EVERYONE IN Aveley knows George Denny. Every day, people would see the Shannon Way war veteran rushing around in a way that belied his ninety years.
But then again, George is no ordinary nonagenarian.
George Denny, 90, is one of the last surviving members of a branch of the SAS that fought in the Second World War.
But perhaps the word survive is, unfortunately, the best word to describe George’s present condition as he clings onto life in intensive care at Basildon Hospital.
Four years ago, George decided that he wanted to see one of his most treasured possessions, an SAS commando dagger in a museum. He wanted the satisfaction of being a living part of history.
George loaned the dagger to the Purfleet Heritage Museum in Centurion Way.
On many occasions, George would go and visit the knife.
His grandson, Darren Cockerell, 29, said: “The family would drive him down to the museum. He would always look so proud and puff out his chest when he saw it, like the proud soldier that he is.
“The knife always meant something special to him. None of us know what he went through, the colleagues he lost and the scars he bore. Only his wife and my Nan knew and she passed away earlier this year.
“He went through things that only a war hero would understand.”
Earlier this year, the family decided to set the wheels in motion for the dagger to be signed over to his grandson.
Darren said: “We just wanted to ensure that it was kept in the family.”
“On Sunday, July 17th, George asked me had the knife been signed over. He told me he would give the museum a ring.”
When George rang the museum, he received terrible news. According to the family, the museum informed George that the knife had been missing for the last three weeks.
Darren said: “We were shocked and George was in bits. He took the news really badly.
He added: “The museum didn’t re-open until the Thursday (July 21st) and as they had not returned any of my calls, we went down there.”
The family and staff searched the area but to no avail.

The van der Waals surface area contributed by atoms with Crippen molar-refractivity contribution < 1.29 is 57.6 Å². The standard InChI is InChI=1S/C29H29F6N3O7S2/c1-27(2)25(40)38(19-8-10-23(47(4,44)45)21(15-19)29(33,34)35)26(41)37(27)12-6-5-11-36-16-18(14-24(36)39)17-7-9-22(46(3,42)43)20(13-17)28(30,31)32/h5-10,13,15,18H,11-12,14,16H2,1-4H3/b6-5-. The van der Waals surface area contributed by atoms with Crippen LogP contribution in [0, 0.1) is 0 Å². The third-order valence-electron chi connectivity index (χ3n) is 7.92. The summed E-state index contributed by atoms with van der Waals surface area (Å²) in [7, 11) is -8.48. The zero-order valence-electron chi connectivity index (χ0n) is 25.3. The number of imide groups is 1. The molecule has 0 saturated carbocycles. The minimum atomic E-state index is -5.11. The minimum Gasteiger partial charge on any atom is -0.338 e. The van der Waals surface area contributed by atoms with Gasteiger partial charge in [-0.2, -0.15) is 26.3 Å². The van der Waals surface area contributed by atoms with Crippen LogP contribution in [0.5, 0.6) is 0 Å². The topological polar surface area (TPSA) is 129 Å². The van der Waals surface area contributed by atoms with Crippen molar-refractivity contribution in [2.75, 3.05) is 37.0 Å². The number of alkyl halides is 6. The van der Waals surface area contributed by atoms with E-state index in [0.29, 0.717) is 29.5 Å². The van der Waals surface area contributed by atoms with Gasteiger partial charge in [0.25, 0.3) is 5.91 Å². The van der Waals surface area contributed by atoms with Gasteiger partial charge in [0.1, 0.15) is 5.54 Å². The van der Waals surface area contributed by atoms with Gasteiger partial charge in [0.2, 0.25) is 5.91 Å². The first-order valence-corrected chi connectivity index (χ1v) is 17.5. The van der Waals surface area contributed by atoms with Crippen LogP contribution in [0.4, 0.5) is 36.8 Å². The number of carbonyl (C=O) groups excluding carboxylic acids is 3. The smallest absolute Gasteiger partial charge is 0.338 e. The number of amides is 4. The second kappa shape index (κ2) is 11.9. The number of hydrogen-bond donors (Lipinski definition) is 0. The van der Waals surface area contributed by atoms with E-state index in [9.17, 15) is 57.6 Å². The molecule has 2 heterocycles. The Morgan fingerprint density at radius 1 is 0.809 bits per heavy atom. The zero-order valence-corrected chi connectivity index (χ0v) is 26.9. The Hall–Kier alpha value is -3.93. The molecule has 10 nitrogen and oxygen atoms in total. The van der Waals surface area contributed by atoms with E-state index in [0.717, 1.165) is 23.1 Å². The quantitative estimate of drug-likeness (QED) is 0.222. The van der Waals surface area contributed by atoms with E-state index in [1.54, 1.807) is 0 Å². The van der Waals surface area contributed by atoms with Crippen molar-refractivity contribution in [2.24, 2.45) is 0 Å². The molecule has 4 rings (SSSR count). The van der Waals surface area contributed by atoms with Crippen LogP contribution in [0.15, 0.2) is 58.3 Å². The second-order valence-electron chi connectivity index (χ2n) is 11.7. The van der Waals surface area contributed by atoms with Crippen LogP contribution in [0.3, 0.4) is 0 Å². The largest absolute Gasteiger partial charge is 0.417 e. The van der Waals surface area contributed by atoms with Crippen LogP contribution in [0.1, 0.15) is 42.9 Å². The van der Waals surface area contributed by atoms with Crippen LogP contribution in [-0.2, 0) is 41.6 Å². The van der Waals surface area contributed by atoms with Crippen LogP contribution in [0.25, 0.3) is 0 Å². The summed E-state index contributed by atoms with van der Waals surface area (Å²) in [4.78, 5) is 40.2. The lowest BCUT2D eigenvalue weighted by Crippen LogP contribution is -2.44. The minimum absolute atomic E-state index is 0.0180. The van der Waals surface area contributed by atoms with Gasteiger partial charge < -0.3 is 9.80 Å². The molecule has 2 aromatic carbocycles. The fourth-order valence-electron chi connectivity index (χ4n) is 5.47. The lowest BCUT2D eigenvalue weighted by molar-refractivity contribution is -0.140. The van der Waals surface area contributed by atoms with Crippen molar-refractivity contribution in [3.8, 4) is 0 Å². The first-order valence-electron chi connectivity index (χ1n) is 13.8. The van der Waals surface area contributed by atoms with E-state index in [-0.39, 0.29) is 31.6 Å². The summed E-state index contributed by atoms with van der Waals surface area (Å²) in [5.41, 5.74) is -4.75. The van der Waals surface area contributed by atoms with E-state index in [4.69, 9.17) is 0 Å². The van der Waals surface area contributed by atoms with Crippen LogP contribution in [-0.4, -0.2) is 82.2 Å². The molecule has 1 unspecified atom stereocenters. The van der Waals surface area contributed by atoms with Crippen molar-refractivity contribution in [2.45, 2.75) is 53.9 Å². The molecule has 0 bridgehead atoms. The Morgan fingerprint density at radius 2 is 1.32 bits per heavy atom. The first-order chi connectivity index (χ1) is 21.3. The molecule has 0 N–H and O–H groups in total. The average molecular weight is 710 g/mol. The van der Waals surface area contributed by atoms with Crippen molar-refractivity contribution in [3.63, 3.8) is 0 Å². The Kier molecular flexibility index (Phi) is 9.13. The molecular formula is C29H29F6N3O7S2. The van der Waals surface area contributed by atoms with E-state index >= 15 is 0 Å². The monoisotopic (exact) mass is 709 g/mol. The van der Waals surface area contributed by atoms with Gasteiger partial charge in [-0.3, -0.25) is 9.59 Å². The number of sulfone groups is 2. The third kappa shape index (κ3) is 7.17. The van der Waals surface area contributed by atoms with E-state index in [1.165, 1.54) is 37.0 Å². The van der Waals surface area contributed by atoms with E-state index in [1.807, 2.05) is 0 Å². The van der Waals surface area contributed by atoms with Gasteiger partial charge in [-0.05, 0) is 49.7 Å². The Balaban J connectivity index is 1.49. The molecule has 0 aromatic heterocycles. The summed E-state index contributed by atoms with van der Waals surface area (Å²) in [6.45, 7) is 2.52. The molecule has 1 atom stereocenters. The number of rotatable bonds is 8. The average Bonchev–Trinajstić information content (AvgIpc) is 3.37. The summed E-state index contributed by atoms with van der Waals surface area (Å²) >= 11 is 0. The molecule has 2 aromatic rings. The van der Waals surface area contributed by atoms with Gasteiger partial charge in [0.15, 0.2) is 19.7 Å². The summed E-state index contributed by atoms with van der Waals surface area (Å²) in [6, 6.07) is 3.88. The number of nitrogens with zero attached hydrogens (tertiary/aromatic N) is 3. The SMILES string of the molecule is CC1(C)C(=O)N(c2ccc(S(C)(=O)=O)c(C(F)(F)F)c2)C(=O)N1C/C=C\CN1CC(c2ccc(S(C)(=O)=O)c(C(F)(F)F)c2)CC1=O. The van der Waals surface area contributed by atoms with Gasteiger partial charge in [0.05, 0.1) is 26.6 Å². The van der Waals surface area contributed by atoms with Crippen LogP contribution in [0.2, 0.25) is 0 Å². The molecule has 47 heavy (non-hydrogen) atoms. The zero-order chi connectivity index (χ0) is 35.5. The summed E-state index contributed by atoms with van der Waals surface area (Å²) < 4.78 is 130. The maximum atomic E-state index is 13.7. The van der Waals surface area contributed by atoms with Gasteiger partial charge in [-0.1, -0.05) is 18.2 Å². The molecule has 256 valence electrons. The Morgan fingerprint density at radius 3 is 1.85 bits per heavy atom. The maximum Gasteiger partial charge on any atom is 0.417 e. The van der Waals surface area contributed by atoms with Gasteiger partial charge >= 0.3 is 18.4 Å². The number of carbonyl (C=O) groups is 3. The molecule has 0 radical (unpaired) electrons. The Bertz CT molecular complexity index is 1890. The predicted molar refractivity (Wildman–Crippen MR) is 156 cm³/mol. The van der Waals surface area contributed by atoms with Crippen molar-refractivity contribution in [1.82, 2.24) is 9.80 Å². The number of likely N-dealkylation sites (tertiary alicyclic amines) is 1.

Darren added: “We were not only looking for the knife but the piece of paper beneath it which gave details of its history and ownership. That was also stolen and is very important if anyone wanted to sell it on.”
After they got home, Darren became concerned for the health of the 90-year-old war hero.
Darren said: “Even over a few days, he withdrew into himself. He had lost his beloved wife earlier this year and this seemed to be his last link with the past.”
George’s health deteriorated and he was admitted into Basildon hospital with a stomach ulcer.
His condition worsened and he was transferred to the intensive care ward.
Darren said: “It is as if it was all he had to live for. He wanted to be a living part of history and now it has been stolen.”
“Grand-dad is in a very serious condition, We just hope and pray.
Asked if the family was angry with the museum, Darren replied: “Yes we are. Why did they leave it for three weeks? Why didn’t they tell us immediately?
“And not one of them has rung up to ask how George is. It disgusts us all.”
Essex Police confirmed that they had received a report of a theft.
A spokesperson said: “The report of the theft of a dagger between the dates of July 1st and July 17th from the Purfleet Museum has been made to us.”
Museum staff members, Alan Gosling and Richard Smith have spoken to YourThurrock to confirm that they are still looking for the knife.
Richard said: “The building was not broken into. It appears that the knife was removed from its display.We are still looking for it.”